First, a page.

This website is intended for healthcare professionals only.
Take a look at a selection of our recent media coverage:
15th March 2023
Pfizer has announced that zavegepant has become the first calcitonin gene-related peptide receptor antagonist nasal spray to receive approval by the FDA for the management of acute migraine.
According to a study using data from 2016, it was estimated that globally, migraine affects some 1·04 billion people and caused 45·1 million years of life lived with disability. Although there was a breakthrough in treatment of migraine during the early 1990’s with the introduction of triptans, it later emerged that the calcitonin-gene-related peptide (CGRP) pathway was important in the pathophysiology of migraine. While first generation drugs targeting this pathway, known as ‘gepants’ were effective, hepatotoxicity halted further development but did lead to new generation of gepants, which have been shown to be safe, efficacious and well tolerated.
Zavegepant clinical studies
Zavegepant nasal spray is a third generation gepant and the first, non-oral gepant. In a randomised, dose-ranging, placebo-controlled, phase 2/3 trial in adults aged ≥18 years with migraine, single doses of 10 or 20 mg, of the drug were shown to be effective for the acute treatment of migraine and with a favourable safety profile. Further data on the efficacy of zavegepant and which formed the basis for the approval, came from a double-blind, randomised, placebo-controlled phase 3 trial in adults with a history of two to eight moderate or severe migraine attacks per month. The results showed that among those assigned to zavegepant, two hours after the treatment dose, a statistically significant higher proportion of zavegepant patients had freedom from pain and freedom from their most bothersome symptom. In addition, twice as many patients (16% vs 8%) given zavegepant reported pain relief after only 15 minutes. There were also significant differences (compared to placebo) for 13 of the 17 pre-specified secondary outcomes.
The trial also found that the drug was well tolerated with the most common adverse reactions reported in at least 2% of patients and at a frequency greater than placebo, were taste disorders (includes dysgeusia and ageusia), nausea, nasal discomfort and vomiting.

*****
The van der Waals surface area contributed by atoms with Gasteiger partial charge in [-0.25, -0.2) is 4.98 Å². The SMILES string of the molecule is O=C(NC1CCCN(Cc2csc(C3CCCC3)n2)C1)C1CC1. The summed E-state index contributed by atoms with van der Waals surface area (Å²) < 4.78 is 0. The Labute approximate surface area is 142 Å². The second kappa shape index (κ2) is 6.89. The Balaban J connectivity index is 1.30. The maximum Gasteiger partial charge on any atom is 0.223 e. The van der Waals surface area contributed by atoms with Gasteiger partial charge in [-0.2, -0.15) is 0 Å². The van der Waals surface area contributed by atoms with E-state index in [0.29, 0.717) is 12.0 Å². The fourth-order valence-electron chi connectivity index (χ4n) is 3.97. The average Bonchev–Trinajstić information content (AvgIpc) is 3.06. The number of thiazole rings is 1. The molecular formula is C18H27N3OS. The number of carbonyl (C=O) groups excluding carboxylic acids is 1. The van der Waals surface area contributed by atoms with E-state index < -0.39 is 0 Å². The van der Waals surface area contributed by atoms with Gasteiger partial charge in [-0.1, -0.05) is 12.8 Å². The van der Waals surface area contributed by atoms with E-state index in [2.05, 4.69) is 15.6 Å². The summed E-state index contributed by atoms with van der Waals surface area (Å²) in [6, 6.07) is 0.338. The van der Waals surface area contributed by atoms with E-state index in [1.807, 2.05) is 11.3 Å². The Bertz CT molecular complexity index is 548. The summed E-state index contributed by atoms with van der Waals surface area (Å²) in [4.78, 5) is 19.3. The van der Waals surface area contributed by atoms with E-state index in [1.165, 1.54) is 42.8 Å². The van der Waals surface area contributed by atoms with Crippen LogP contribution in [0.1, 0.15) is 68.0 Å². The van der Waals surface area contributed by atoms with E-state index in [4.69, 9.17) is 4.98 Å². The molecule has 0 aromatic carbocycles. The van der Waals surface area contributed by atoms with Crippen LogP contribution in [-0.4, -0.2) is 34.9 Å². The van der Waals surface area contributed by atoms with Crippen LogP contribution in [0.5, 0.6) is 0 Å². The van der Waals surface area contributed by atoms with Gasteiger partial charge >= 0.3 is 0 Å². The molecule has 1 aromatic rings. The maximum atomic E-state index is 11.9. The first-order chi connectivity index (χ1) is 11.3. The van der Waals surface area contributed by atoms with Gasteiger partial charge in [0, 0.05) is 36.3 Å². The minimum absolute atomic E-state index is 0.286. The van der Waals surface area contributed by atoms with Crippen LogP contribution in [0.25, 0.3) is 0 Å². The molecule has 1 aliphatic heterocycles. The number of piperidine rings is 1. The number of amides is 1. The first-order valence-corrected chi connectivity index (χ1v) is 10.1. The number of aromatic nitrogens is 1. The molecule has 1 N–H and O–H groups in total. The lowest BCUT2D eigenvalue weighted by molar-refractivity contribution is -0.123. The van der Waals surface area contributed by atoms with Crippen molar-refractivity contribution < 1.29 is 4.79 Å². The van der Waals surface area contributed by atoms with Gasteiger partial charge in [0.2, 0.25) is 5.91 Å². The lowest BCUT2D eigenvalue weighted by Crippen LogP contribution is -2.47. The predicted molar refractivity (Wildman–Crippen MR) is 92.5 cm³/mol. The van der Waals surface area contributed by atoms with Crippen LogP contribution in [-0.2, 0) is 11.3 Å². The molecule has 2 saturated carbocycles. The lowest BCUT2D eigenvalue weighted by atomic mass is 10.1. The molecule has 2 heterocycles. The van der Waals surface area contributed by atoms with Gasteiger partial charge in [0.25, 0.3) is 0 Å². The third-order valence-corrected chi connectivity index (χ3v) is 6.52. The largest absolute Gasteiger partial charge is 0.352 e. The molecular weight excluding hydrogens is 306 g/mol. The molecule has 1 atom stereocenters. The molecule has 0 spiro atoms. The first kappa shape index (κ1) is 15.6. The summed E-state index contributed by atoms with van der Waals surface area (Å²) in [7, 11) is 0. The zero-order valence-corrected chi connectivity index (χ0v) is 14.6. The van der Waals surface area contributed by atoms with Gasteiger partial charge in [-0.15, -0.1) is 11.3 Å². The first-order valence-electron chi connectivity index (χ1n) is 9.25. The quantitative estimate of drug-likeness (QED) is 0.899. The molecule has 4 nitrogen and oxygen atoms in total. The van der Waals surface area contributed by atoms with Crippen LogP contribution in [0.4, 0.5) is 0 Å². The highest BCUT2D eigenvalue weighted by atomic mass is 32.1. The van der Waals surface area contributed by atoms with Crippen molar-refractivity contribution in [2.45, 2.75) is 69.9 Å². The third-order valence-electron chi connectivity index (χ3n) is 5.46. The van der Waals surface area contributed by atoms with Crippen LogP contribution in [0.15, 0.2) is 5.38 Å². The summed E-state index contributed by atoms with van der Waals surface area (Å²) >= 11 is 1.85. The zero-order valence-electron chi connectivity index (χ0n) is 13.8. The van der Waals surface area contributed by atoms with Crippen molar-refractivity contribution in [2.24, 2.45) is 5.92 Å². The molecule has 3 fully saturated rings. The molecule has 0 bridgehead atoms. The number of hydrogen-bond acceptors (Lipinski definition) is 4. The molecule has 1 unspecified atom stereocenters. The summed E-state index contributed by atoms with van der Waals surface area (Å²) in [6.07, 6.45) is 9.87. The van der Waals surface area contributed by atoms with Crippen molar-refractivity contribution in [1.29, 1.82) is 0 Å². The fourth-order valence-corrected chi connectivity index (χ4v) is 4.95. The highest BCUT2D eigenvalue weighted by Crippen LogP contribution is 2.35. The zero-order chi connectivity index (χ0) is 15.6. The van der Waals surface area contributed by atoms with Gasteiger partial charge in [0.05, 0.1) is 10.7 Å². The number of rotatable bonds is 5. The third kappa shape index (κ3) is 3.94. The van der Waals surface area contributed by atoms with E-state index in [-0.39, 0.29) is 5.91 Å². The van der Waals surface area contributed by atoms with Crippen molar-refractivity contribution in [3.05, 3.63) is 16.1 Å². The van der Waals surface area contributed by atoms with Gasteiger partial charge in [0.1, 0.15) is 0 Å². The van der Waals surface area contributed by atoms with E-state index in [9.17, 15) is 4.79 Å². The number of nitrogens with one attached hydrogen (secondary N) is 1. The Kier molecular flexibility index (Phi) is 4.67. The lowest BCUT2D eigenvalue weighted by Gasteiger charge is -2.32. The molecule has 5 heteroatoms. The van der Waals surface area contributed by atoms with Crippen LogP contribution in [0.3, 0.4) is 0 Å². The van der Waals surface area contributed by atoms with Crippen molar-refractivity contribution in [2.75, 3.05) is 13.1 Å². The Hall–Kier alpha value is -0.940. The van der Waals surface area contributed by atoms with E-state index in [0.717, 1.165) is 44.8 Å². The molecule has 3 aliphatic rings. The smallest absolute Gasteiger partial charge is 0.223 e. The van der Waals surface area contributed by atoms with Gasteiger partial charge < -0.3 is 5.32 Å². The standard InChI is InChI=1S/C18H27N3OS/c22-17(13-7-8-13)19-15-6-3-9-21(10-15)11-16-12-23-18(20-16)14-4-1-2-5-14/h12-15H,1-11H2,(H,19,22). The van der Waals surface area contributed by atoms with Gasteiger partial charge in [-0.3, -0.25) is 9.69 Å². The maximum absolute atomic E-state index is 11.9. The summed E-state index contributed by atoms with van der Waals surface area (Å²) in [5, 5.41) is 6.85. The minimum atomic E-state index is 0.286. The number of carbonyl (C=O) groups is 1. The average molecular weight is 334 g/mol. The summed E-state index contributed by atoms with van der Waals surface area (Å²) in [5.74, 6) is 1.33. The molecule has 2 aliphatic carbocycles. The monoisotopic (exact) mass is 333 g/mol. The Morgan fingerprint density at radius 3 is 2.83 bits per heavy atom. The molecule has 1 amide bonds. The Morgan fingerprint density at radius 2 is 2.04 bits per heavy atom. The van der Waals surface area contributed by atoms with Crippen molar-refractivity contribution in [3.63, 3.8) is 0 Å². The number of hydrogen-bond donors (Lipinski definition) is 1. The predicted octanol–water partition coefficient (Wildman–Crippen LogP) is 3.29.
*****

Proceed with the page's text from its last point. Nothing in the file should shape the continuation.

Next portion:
31st August 2022
Pfizer’s vaccine candidate RSVpreF for respiratory syncytial virus (RSV) showed a high level of efficacy in older patients with more severe lower respiratory tract illness which was defined by three or more RSV-associated symptoms.
RSV is a major viral pathogen causing severe lung disease in the adult population, particularly among the elderly and which constitutes a substantial disease burden. The global number of hospital admissions for RSV-ARI in older adults has been estimated to be 336,000 leading to about 14,000 in-hospital deaths.
Currently, there is no specific treatment for the virus apart from supportive care. RSV has two molecular subtypes A and B and RSVpreF is bivalent vaccine based on the crystal structure of pre-fusion F and which is a vital form of the viral fusion protein (F) that RSV uses to attack human cells. The vaccine itself contains two preF proteins which protect against the two main form of RSV, A and B which actually have multiple genotypes within each of them.
The phase 3 trial RENOIR is designed to assess the efficacy, immunogenicity and safety of RSVpreF in adults. While RENOIR is not complete, the release describes how to date, the trial has enrolled approximately 37,000 participants and who were randomised to receive 120μg RSVpreF or placebo in a 1:1 ratio. Enrolment up to approximately 40,000 participants continues in the Southern Hemisphere to accumulate cases during their first season.
A pre-planned, interim analysis was used to assess protection against RSV-associated lower respiratory tract illness defined by two or more symptoms. The analysis determined a vaccine efficacy of 66.7% (96.66% CI: 28.8% – 85.8%).
Based on this positive result, Pfizer turned to the more severe disease primary endpoint defined by three or more symptoms and where the vaccine efficacy was 85.7% (96.66% CI: 32.0% – 98.7%). Moreover, an independent, external Data Monitoring Committee indicated the investigational vaccine was well-tolerated, with no safety concerns.
Commenting on these interim findings, Annaliesa Anderson, senior vice president and chief scientific officer, vaccine research and development at Pfizer said: ‘Scientists and researchers have worked to develop RSV vaccines with little success for over half a century. These findings are an important step in our effort to help protect against RSV disease.’
Pfizer is also investigating the efficacy and safety of RSVpreF in infants born to women vaccinated during pregnancy.